A hardwired, leased-line PPP configuration involves two peers that are connected by a link. This link consists of a switched or an unswitched digital service leased from a provider. Solaris PPP 4.0 works over any full-duplex, point-to-point leased-line medium. Typically, a company rents a hardwired link from a network provider to connect to an ISP or other remote site.
See the following figure.
Figure 1-3 Basic Leased-Line Configuration
The leased-line link contains the following parts:
Synchronous interface on each peer. Some machines that run Oracle Solaris software require you to purchase a synchronous interface card, such as HSI/P, to connect to a leased line. Other machines, such as UltraSPARC® workstations, have built-in synchronous interfaces.
A CSU might be built-in to the DSU, or owned by you, or leased from a provider, depending on your locale. The DSU gives the Oracle Solaris machine a standard synchronous serial interface. With Frame Relay, the Frame Relay Access Device (FRAD) performs the serial interface adaptation.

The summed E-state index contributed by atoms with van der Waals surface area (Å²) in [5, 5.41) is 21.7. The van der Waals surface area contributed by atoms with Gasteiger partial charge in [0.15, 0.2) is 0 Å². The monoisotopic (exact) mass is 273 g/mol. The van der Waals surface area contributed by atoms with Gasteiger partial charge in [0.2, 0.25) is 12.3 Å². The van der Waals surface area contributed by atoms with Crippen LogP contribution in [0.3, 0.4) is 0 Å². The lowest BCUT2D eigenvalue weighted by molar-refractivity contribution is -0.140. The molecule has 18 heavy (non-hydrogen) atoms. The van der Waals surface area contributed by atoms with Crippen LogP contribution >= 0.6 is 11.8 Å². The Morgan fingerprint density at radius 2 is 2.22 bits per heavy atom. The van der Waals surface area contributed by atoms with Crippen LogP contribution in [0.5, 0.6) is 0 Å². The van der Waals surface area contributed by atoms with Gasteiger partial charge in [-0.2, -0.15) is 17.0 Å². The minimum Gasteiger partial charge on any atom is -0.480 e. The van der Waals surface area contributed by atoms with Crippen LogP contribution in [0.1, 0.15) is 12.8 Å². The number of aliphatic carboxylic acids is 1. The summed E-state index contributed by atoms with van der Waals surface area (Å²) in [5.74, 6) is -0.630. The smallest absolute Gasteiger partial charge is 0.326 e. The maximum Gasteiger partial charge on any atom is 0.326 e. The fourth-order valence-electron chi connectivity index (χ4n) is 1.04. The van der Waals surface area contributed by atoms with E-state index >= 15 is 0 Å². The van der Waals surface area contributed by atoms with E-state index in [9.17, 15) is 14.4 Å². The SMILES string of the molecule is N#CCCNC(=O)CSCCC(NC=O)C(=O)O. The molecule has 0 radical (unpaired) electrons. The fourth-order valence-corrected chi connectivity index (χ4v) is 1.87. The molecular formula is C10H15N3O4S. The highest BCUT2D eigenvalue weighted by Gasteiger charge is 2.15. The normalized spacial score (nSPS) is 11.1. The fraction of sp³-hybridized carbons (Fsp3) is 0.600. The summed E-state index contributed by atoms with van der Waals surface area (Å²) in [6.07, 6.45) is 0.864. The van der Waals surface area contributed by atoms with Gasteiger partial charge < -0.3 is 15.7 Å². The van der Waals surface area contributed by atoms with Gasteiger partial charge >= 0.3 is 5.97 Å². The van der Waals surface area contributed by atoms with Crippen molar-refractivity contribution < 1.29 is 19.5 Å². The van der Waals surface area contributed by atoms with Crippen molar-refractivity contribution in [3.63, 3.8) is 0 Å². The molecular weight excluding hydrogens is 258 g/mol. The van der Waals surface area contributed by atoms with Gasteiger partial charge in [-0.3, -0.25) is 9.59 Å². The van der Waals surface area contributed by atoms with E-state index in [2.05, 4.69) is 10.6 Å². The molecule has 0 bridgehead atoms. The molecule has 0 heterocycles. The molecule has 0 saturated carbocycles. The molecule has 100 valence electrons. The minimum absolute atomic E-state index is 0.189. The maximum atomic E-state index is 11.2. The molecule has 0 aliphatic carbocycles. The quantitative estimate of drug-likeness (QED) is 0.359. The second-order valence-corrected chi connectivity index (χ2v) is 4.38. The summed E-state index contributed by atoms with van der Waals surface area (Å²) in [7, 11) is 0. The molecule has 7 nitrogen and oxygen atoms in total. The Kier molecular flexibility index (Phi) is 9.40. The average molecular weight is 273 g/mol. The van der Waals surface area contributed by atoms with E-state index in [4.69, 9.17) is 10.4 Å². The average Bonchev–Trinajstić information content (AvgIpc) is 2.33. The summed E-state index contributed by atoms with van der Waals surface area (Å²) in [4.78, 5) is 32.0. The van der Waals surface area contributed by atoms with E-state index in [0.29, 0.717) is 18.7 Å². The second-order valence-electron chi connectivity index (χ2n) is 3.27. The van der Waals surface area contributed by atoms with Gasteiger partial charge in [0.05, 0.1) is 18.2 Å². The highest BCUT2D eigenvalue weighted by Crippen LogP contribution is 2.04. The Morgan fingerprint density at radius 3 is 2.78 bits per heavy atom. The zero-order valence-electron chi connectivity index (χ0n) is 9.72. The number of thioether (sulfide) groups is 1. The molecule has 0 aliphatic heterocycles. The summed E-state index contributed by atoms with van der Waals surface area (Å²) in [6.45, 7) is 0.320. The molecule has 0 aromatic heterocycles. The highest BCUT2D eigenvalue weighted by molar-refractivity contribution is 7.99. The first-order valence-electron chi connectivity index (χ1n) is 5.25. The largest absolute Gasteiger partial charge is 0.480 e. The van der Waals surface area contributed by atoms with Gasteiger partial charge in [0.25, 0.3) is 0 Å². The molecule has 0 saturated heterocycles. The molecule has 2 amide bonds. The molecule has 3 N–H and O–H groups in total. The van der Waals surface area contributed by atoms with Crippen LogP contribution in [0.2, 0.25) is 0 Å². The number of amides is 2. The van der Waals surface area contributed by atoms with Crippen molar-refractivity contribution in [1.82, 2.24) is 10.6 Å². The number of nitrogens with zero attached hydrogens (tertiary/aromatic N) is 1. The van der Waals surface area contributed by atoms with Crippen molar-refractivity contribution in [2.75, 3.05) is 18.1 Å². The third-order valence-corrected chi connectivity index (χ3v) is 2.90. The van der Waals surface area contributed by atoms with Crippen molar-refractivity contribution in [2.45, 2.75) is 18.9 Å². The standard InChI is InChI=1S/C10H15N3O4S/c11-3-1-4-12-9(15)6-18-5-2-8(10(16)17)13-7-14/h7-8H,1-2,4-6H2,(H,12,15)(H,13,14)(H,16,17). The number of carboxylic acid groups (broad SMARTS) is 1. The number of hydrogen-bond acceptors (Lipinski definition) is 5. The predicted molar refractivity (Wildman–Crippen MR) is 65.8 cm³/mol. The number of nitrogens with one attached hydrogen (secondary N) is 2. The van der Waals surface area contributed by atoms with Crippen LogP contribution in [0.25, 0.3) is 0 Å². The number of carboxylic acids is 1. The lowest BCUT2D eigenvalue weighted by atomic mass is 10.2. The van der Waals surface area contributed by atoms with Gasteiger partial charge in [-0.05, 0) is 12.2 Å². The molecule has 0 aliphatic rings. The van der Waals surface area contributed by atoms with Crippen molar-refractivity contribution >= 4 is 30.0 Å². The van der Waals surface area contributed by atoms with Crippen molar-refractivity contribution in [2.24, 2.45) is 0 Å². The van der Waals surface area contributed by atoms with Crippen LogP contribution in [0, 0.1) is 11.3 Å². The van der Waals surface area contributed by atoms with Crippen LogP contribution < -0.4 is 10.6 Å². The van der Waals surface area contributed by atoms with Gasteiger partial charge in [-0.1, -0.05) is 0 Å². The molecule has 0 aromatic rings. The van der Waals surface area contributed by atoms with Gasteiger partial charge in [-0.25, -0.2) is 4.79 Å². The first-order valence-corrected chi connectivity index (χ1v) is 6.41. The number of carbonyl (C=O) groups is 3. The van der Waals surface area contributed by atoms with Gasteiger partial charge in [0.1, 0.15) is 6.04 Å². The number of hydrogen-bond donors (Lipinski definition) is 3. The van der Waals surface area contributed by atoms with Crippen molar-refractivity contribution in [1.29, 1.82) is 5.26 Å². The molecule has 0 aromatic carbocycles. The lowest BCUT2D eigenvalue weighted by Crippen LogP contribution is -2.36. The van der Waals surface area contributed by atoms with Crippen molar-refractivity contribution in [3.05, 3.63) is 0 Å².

On most types of leased lines, peers do not actually dial each other. Rather, a company purchases a leased-line service to connect explicitly between two fixed locations. Sometimes the two peers at either end of the leased line are at different physical locations of the same company. Another scenario is a company that sets up a router on a leased line that is connected to an ISP.
Leased lines are less commonly used than dial-up links, though the hardwired links are easier to set up. Hardwired links do not require chat scripts. Authentication is often not used because both peers are known to each other when a line is leased. After the two peers initiate PPP over the link, the link stays active. A leased-line link remains active unless the line fails, or either peer explicitly terminates the link.
A peer on a leased line that runs Solaris PPP 4.0 uses most of the same configuration files that define a dial-up link.
The following process occurs to initiate communication over the leased line:
The peers read their PPP configuration files.
The peers negotiate communications parameters.
An IP link is established.